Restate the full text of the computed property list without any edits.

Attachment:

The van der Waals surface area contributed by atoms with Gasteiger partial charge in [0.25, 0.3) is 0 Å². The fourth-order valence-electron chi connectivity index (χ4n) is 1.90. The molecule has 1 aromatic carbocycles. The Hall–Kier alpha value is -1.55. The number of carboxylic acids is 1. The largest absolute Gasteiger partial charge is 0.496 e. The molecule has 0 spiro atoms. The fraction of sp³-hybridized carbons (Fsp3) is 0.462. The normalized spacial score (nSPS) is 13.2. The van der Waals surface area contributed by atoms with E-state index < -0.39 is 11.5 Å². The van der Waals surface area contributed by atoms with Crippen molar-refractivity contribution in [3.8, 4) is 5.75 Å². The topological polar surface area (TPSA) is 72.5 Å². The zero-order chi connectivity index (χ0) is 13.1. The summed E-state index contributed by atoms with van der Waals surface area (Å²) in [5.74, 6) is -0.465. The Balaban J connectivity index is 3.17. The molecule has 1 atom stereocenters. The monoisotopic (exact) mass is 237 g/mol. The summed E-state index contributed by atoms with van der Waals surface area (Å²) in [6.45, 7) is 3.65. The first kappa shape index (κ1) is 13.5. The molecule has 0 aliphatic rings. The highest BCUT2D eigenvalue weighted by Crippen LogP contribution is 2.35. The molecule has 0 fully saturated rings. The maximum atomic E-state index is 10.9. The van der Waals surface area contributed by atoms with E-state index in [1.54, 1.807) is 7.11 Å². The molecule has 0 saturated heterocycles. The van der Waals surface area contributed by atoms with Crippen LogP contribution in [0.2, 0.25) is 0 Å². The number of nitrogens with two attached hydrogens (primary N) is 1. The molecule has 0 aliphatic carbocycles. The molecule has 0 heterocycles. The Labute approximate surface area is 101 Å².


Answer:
The van der Waals surface area contributed by atoms with Gasteiger partial charge in [0.25, 0.3) is 0 Å². The fourth-order valence-electron chi connectivity index (χ4n) is 1.90. The molecule has 1 aromatic carbocycles. The Hall–Kier alpha value is -1.55. The number of carboxylic acids is 1. The largest absolute Gasteiger partial charge is 0.496 e. The molecule has 0 spiro atoms. The fraction of sp³-hybridized carbons (Fsp3) is 0.462. The normalized spacial score (nSPS) is 13.2. The van der Waals surface area contributed by atoms with E-state index < -0.39 is 11.5 Å². The van der Waals surface area contributed by atoms with Crippen molar-refractivity contribution in [3.8, 4) is 5.75 Å². The topological polar surface area (TPSA) is 72.5 Å². The zero-order chi connectivity index (χ0) is 13.1. The summed E-state index contributed by atoms with van der Waals surface area (Å²) in [5.74, 6) is -0.465. The Balaban J connectivity index is 3.17. The molecule has 1 atom stereocenters. The monoisotopic (exact) mass is 237 g/mol. The summed E-state index contributed by atoms with van der Waals surface area (Å²) in [6.45, 7) is 3.65. The first kappa shape index (κ1) is 13.5. The molecule has 0 aliphatic rings. The highest BCUT2D eigenvalue weighted by Crippen LogP contribution is 2.35. The molecule has 0 fully saturated rings. The maximum atomic E-state index is 10.9. The van der Waals surface area contributed by atoms with E-state index in [1.54, 1.807) is 7.11 Å². The molecule has 0 saturated heterocycles. The van der Waals surface area contributed by atoms with Crippen LogP contribution in [0.2, 0.25) is 0 Å². The number of nitrogens with two attached hydrogens (primary N) is 1. The molecule has 0 aliphatic carbocycles. The molecule has 0 heterocycles. The Labute approximate surface area is 101 Å².